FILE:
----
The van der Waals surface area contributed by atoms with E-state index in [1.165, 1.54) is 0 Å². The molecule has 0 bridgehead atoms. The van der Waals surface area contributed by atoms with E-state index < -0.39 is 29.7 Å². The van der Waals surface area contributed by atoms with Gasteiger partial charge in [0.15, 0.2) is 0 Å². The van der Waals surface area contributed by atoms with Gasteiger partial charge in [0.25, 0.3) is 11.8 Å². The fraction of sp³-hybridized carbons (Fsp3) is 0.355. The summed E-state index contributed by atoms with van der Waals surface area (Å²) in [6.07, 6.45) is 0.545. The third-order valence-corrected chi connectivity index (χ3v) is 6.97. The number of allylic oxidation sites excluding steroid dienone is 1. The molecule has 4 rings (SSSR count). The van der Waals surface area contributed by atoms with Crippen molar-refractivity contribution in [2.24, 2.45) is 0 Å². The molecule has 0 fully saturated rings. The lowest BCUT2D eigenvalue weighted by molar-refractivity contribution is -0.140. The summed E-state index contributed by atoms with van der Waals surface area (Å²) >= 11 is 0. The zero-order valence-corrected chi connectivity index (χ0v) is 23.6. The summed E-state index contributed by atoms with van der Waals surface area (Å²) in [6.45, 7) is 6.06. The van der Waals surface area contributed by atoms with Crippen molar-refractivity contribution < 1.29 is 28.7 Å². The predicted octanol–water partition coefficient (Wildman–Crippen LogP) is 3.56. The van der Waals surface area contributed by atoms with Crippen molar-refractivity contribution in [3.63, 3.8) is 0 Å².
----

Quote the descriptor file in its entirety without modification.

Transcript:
The van der Waals surface area contributed by atoms with E-state index in [1.165, 1.54) is 0 Å². The molecule has 0 bridgehead atoms. The van der Waals surface area contributed by atoms with E-state index < -0.39 is 29.7 Å². The van der Waals surface area contributed by atoms with Gasteiger partial charge in [0.15, 0.2) is 0 Å². The van der Waals surface area contributed by atoms with Gasteiger partial charge in [0.25, 0.3) is 11.8 Å². The fraction of sp³-hybridized carbons (Fsp3) is 0.355. The summed E-state index contributed by atoms with van der Waals surface area (Å²) in [6.07, 6.45) is 0.545. The third-order valence-corrected chi connectivity index (χ3v) is 6.97. The number of allylic oxidation sites excluding steroid dienone is 1. The molecule has 4 rings (SSSR count). The van der Waals surface area contributed by atoms with Crippen molar-refractivity contribution in [2.24, 2.45) is 0 Å². The molecule has 0 fully saturated rings. The lowest BCUT2D eigenvalue weighted by molar-refractivity contribution is -0.140. The summed E-state index contributed by atoms with van der Waals surface area (Å²) >= 11 is 0. The zero-order valence-corrected chi connectivity index (χ0v) is 23.6. The summed E-state index contributed by atoms with van der Waals surface area (Å²) in [6.45, 7) is 6.06. The van der Waals surface area contributed by atoms with Crippen molar-refractivity contribution < 1.29 is 28.7 Å². The predicted octanol–water partition coefficient (Wildman–Crippen LogP) is 3.56. The van der Waals surface area contributed by atoms with Crippen molar-refractivity contribution in [3.63, 3.8) is 0 Å².